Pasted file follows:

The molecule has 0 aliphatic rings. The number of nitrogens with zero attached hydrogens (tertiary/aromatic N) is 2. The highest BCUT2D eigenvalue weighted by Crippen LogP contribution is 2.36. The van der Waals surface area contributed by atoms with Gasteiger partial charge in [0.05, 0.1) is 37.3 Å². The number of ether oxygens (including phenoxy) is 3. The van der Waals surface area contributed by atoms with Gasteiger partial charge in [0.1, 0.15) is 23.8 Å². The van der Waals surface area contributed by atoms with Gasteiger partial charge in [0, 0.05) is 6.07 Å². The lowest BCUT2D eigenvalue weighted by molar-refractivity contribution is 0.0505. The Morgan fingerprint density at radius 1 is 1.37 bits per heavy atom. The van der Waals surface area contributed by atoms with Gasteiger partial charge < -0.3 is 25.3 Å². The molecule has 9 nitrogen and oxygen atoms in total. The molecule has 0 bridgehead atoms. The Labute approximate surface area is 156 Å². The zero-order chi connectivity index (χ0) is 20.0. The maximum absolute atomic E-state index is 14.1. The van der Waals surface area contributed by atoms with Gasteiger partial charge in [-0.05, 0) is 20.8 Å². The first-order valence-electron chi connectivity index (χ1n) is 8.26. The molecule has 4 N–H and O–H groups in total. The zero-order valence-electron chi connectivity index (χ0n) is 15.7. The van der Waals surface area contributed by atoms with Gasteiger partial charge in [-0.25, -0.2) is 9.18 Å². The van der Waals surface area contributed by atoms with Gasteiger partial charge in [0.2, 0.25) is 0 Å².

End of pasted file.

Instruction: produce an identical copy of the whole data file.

The molecule has 0 aliphatic rings. The number of nitrogens with zero attached hydrogens (tertiary/aromatic N) is 2. The highest BCUT2D eigenvalue weighted by Crippen LogP contribution is 2.36. The van der Waals surface area contributed by atoms with Gasteiger partial charge in [0.05, 0.1) is 37.3 Å². The number of ether oxygens (including phenoxy) is 3. The van der Waals surface area contributed by atoms with Gasteiger partial charge in [0.1, 0.15) is 23.8 Å². The van der Waals surface area contributed by atoms with Gasteiger partial charge in [0, 0.05) is 6.07 Å². The lowest BCUT2D eigenvalue weighted by molar-refractivity contribution is 0.0505. The Morgan fingerprint density at radius 1 is 1.37 bits per heavy atom. The van der Waals surface area contributed by atoms with Gasteiger partial charge < -0.3 is 25.3 Å². The molecule has 9 nitrogen and oxygen atoms in total. The molecule has 0 bridgehead atoms. The Labute approximate surface area is 156 Å². The zero-order chi connectivity index (χ0) is 20.0. The maximum absolute atomic E-state index is 14.1. The van der Waals surface area contributed by atoms with Gasteiger partial charge in [-0.05, 0) is 20.8 Å². The first-order valence-electron chi connectivity index (χ1n) is 8.26. The molecule has 4 N–H and O–H groups in total. The zero-order valence-electron chi connectivity index (χ0n) is 15.7. The van der Waals surface area contributed by atoms with Gasteiger partial charge in [-0.25, -0.2) is 9.18 Å². The van der Waals surface area contributed by atoms with Gasteiger partial charge in [0.2, 0.25) is 0 Å².